Interest in the mystery of Rennes-le-Château,
revived by Dan Brown's book The
Da Vinci Code, has a much longer history. This section is
dedicated to students of the mystery and associated areas of interest.
The Da Vinci Code by Dan Brown, though a novel, draws heavily
on a theory made popular in the 1980s by three authors called Lea,
Baigent and Lincoln. Their book The Holy Blood and the Holy Grail
proposed that a secret society called the Priory
of Sion was dedicated to protecting a great secret. Jesus had
survived or avoided crucifixion. He and his wife Mary Magdelen had
sailed to Septomania - modern day Languedoc - and founded a dynasty
that would one day come to the throne of France supported (allegedly)
by the Cathars,
and the Knights
Although much of the supposed evidence supporting this theory
is known to have been fabricated by eccentric Frenchmen, there are
many curious threads that bear investigation. For example it is
true that there is an ancient local tradition that Jesus and Mary
did sail to the Languedoc. Even some Cathar
seem to have believed it. Catholic chroniclers were delighted that
the town of Beziérs fell on the feast day of St Mary Magdelene.
They took the Crusaders' massacre of the 20,000 inhabitants of the
town as suitable punishment for their beliefs.
It is also certain that the Roman
Catholic Church has for centuries been trying to suppress texts
from the Early
Christian Church, including Gnostic
Gospels and other evidence supporting
Dualist beliefs. The Gnostic Gospels also show that the Cathar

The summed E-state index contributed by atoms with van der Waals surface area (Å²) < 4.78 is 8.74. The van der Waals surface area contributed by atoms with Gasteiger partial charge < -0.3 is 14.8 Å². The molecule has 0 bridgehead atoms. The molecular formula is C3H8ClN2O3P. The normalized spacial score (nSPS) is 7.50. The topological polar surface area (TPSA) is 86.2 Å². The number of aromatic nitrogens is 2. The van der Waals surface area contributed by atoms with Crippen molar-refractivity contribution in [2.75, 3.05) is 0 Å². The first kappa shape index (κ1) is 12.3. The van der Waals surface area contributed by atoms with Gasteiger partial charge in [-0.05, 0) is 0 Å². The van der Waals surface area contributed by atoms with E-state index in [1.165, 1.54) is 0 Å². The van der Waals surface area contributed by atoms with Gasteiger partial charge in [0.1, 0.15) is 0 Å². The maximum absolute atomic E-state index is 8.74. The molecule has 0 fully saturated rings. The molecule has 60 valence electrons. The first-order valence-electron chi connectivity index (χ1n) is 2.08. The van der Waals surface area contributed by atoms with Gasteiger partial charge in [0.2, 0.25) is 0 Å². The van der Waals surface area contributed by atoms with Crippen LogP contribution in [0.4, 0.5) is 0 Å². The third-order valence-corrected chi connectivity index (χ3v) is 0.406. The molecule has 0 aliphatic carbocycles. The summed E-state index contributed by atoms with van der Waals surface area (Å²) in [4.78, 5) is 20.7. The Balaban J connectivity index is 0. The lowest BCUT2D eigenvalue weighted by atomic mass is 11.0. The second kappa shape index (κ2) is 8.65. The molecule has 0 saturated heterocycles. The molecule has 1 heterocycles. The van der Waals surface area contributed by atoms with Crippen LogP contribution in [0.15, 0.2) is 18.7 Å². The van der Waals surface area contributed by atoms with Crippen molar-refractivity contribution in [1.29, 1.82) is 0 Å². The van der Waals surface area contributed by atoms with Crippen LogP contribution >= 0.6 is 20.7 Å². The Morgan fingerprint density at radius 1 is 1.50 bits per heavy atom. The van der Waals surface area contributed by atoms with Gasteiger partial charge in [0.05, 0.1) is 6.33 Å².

belief that Mary Magdalene had been the wife or concubine of Jesus
was not a medieval invention of the Cathars, but an ancient tradition
stretching back to the earliest days of Christianity.
Some other interesting circumstantial facts are that there were
indeed heavy Jewish influences in the area, possibly even a Jewish
kingdom based in Narbonne. Certainly, there were important centres
of Jewish learning here, and even more surprising it is from here
that modern Kabbalah
studies started in Europe.
Also, it is true that Rennes-le-Château
was once a great Visigothic city, and it is not impossible that
some great treasure was buried there. The area overflows with legends
of subterranean passageways and hidden treasure.
The whole subject is wide open to serious researchers and armies
of cranks, but whatever the truth, it is certain that the Priory
of Sion and its documents are fraudulent.
If you want to learn more about these questions from experts like
Henry Lincoln, on location in the Languedoc, you might be interested